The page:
According to a recent Cerulli Associates insurance survey, insurers are using a number of strategies to manage the risks associated with paying guarantees on variable annuities. On a five-point scale where five indicates “most often used,” formal hedging programs came first, receiving a score of 4.4. Next in line was increased charges for benefits, with a ranking of 3.5, and reduced withdrawal rates on living benefits, at 3.1. Lisa Plotnick, associate director of Cerulli Associates, says many insurers are paring back living benefits of 7 percent to around 5.5 percent or 6 percent. (Fees on such riders range between 20 bps and 100 bps, on top of a base insurance charge of between 140 bps to 160 bps.)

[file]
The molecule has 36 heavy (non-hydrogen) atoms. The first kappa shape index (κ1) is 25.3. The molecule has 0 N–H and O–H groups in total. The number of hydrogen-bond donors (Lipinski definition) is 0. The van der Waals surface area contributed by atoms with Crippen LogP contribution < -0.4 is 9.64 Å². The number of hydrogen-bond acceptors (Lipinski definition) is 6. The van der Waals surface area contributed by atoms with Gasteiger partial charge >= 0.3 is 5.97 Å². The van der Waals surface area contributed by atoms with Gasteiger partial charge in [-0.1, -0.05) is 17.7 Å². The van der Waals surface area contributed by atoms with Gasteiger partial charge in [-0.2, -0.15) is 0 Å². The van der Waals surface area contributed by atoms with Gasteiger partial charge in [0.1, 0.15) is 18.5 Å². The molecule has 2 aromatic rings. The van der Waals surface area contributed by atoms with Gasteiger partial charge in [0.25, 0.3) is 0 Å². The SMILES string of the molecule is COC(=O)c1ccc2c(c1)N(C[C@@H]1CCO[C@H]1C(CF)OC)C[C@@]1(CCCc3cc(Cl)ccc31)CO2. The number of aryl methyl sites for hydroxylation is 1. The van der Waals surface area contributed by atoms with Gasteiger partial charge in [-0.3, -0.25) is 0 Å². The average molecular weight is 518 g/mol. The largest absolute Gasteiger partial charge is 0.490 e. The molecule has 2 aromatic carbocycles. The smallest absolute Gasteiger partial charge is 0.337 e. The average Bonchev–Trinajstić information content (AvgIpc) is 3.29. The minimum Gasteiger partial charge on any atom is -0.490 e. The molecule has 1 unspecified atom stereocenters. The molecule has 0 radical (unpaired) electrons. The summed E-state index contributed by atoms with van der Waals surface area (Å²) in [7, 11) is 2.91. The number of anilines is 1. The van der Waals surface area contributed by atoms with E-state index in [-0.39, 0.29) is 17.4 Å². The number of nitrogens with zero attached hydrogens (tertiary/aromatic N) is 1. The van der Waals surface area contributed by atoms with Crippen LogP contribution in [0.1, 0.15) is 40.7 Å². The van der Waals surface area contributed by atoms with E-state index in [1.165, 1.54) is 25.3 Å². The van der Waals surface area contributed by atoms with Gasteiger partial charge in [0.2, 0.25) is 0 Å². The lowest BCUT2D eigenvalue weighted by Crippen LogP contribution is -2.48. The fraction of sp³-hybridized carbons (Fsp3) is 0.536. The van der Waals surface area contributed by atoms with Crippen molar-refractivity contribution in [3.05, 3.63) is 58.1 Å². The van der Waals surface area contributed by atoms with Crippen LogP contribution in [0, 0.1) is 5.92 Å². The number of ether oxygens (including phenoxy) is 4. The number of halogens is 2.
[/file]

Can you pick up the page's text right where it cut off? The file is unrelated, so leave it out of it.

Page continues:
For example, MetLife, a leader in the guaranteed minimum income benefit (GMIB) space, raised fees on its GMIB rider in February from 80 basis points to 100 bps, and hiked fees on its limited withdrawal guarantee rose from 65 bps to 125 bps—with additional changes to withdrawal guarantees scheduled for May. Other companies have also changed pricing; AXA cut its GMIB rate from 6.5 percent to 6 percent in November and then down to 5 percent in February. Effective in May, John Hancock discontinued all variable annuity share classes (“Bonus, C and L shares”) except its B-Share Venture product, which costs 50-60 bps less than other share classes. Meanwhile other companies are suspending benefit riders all together. In March, MassMutual suspended the sale of its GMIB riders, as well as the Guaranteed Minimum Withdrawal Benefit formerly available on its MassMutual Transitions Select and MassMutual Evolution variable annuity contracts.